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Insight RUSSIA


online with a license, but all bets would have to go through a special non -bank credit organisa- tion, which would be created and controlled by the Ministry. Internet providers will block book- makers and betting sites without a license.


The bill is designed to help generate tax revenue for the Russian government.


Currently, there are 27 officially registered book- makers across the country, with an annual turnover ranging from $2 billion - $2.5 billion per year.


However, these businesses generated tax of just $0.85 million, about half the amount generated from fines on illegal gambling in the first eight months of last year, according to the Acting Head of Moscow Department of Regional Security Alexei Mayorov.


Officially, Russian authorities claim to be clamp- ing down hard on illegal activity, having shut down 414 underground casinos and 28,000 gam- ing houses from 2009 to 2012.


The bill would allow bookmakers to operate online with a license, but all bets will have to go through a special non -bank


credit organisation, which will be created and controlled by the ministry.


The ban was originally proposed by President Vladimir Putin in 2006 after the Interior Ministry allegedly uncovered links between Moscow’s casinos and Georgian organised criminal gangs. It became effective July 1, 2009.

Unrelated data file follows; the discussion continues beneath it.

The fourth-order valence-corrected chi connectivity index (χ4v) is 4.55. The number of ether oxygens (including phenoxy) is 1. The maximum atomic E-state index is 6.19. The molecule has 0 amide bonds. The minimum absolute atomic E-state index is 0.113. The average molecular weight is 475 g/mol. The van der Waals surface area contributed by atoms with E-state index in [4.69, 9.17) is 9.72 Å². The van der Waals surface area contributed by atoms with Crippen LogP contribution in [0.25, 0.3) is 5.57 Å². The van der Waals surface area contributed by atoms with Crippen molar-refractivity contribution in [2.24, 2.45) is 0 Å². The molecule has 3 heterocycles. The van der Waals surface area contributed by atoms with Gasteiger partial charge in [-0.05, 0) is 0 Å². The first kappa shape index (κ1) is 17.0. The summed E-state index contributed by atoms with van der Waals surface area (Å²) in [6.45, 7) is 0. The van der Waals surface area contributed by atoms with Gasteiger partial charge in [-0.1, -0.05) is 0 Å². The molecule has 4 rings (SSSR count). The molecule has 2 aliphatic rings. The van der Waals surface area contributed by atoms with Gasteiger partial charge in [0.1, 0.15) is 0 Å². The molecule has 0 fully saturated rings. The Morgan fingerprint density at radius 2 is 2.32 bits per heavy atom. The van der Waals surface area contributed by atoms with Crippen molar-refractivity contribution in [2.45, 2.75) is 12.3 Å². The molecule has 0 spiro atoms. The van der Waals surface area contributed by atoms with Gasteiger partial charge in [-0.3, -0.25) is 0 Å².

However, there are claims some authorities may themselves be involved.


In June 2011, two Ministry of Internal Affairs offi- cials, Farit Temirgaliyev and Mikhail Kulikov, were accused of bribery and covering up one of the illegal gambling rings in Moscow.


two poker tables for all users and another room with a roulette table for VIP guests.


The FSB officer also said there are about 100 ille- gal slot machines venues in Moscow and a dozen in smaller cities. In the capital, the halls are pop- ular among the nouveau riche, but in smaller cities they mainly target low- end gamblers.


He said these underground casinos are owned by “criminal gangs who ride on the coat tails of Russia’s Investigative Committee.”


The Investigative Committee is the main federal


investigating authority in Russia, formed in place of the Investigative Committee of the Prosecutor General of Russia in 2011 by then President Dmitry Medvedev. Russian pundits called the move an attempt to curtail the enormous power and influence that the Prosecutor General's Office had accumulated.


While casinos are banned, bookmakers and bet- ting is legal and in Novembe 2013 the Ministry of Finance began moves to legalise the online form of the business.


The bill would allow bookmakers to operate


The Supreme Court found “no legal basis” for their arrest and refused a request from Investigative Committee head Alexander Bastrykin and investigator Denis Nikandrov for a review of the case.


The Investigative Committee opened its probe into the Moscow region's network of illegal casi- nos in spring 2011, but Deputy Prosecutor General Viktor Grin shut down the investigation almost immediately.


The FSB officer described the case as ‘a high pro- file conflict’ between the two authorities, adding


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